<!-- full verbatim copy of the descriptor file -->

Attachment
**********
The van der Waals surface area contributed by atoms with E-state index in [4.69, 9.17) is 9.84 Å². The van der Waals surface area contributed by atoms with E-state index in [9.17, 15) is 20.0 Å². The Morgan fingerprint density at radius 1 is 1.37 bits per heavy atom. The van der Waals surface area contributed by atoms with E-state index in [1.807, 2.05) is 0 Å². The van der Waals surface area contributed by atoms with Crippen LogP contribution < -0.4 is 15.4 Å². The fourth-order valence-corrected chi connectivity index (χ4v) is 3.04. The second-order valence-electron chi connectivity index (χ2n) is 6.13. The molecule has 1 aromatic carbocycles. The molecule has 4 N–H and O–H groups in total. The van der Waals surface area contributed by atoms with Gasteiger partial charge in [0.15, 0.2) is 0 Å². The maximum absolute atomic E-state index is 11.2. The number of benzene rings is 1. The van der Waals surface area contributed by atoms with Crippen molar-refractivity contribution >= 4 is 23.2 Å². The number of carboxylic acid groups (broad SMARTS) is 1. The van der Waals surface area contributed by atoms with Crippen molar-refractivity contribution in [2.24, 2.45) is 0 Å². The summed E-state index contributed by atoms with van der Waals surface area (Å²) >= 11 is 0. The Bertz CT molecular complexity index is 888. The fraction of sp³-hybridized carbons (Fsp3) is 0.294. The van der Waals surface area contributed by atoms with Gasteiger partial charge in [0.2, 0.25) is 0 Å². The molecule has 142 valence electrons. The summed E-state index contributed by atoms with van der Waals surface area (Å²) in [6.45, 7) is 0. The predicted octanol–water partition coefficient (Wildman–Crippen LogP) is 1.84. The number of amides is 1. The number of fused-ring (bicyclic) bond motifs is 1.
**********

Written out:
The van der Waals surface area contributed by atoms with E-state index in [4.69, 9.17) is 9.84 Å². The van der Waals surface area contributed by atoms with E-state index in [9.17, 15) is 20.0 Å². The Morgan fingerprint density at radius 1 is 1.37 bits per heavy atom. The van der Waals surface area contributed by atoms with E-state index in [1.807, 2.05) is 0 Å². The van der Waals surface area contributed by atoms with Crippen LogP contribution < -0.4 is 15.4 Å². The fourth-order valence-corrected chi connectivity index (χ4v) is 3.04. The second-order valence-electron chi connectivity index (χ2n) is 6.13. The molecule has 1 aromatic carbocycles. The molecule has 4 N–H and O–H groups in total. The van der Waals surface area contributed by atoms with Gasteiger partial charge in [0.15, 0.2) is 0 Å². The maximum absolute atomic E-state index is 11.2. The number of benzene rings is 1. The van der Waals surface area contributed by atoms with Crippen molar-refractivity contribution >= 4 is 23.2 Å². The number of carboxylic acid groups (broad SMARTS) is 1. The van der Waals surface area contributed by atoms with Crippen molar-refractivity contribution in [2.24, 2.45) is 0 Å². The summed E-state index contributed by atoms with van der Waals surface area (Å²) >= 11 is 0. The Bertz CT molecular complexity index is 888. The fraction of sp³-hybridized carbons (Fsp3) is 0.294. The van der Waals surface area contributed by atoms with Gasteiger partial charge in [0.2, 0.25) is 0 Å². The molecule has 142 valence electrons. The summed E-state index contributed by atoms with van der Waals surface area (Å²) in [6.45, 7) is 0. The predicted octanol–water partition coefficient (Wildman–Crippen LogP) is 1.84. The number of amides is 1. The number of fused-ring (bicyclic) bond motifs is 1.